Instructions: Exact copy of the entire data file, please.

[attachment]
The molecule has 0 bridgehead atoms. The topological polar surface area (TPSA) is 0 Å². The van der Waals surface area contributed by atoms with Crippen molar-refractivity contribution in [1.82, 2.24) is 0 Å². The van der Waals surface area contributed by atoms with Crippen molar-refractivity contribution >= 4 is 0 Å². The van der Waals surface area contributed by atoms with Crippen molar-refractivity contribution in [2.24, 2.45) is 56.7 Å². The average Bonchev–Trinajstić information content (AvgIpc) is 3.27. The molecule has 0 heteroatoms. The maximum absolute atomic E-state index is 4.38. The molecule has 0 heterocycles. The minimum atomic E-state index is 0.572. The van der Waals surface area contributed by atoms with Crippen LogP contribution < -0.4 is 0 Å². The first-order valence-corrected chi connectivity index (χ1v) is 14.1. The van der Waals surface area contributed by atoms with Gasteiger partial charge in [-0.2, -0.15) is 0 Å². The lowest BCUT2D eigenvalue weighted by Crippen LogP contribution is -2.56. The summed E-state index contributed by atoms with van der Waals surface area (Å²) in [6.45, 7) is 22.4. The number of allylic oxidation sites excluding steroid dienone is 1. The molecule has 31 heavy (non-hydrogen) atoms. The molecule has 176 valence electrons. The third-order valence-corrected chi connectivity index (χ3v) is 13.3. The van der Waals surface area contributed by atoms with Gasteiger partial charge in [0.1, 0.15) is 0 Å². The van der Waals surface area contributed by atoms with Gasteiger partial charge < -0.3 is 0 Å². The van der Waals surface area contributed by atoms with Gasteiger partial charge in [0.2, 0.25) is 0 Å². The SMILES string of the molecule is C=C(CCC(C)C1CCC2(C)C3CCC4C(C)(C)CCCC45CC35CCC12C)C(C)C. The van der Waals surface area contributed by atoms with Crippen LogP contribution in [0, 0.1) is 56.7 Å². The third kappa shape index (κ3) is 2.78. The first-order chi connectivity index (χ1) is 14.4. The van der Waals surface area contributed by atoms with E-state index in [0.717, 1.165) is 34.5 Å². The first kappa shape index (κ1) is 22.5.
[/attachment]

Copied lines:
The molecule has 0 bridgehead atoms. The topological polar surface area (TPSA) is 0 Å². The van der Waals surface area contributed by atoms with Crippen molar-refractivity contribution in [1.82, 2.24) is 0 Å². The van der Waals surface area contributed by atoms with Crippen molar-refractivity contribution >= 4 is 0 Å². The van der Waals surface area contributed by atoms with Crippen molar-refractivity contribution in [2.24, 2.45) is 56.7 Å². The average Bonchev–Trinajstić information content (AvgIpc) is 3.27. The molecule has 0 heteroatoms. The maximum absolute atomic E-state index is 4.38. The molecule has 0 heterocycles. The minimum atomic E-state index is 0.572. The van der Waals surface area contributed by atoms with Crippen LogP contribution < -0.4 is 0 Å². The first-order valence-corrected chi connectivity index (χ1v) is 14.1. The van der Waals surface area contributed by atoms with Gasteiger partial charge in [-0.2, -0.15) is 0 Å². The lowest BCUT2D eigenvalue weighted by Crippen LogP contribution is -2.56. The summed E-state index contributed by atoms with van der Waals surface area (Å²) in [6.45, 7) is 22.4. The number of allylic oxidation sites excluding steroid dienone is 1. The molecule has 31 heavy (non-hydrogen) atoms. The molecule has 176 valence electrons. The third-order valence-corrected chi connectivity index (χ3v) is 13.3. The van der Waals surface area contributed by atoms with Gasteiger partial charge in [0.1, 0.15) is 0 Å². The van der Waals surface area contributed by atoms with Gasteiger partial charge < -0.3 is 0 Å². The van der Waals surface area contributed by atoms with Gasteiger partial charge in [0.2, 0.25) is 0 Å². The SMILES string of the molecule is C=C(CCC(C)C1CCC2(C)C3CCC4C(C)(C)CCCC45CC35CCC12C)C(C)C. The van der Waals surface area contributed by atoms with Crippen LogP contribution in [0, 0.1) is 56.7 Å². The third kappa shape index (κ3) is 2.78. The first-order chi connectivity index (χ1) is 14.4. The van der Waals surface area contributed by atoms with E-state index in [0.717, 1.165) is 34.5 Å². The first kappa shape index (κ1) is 22.5.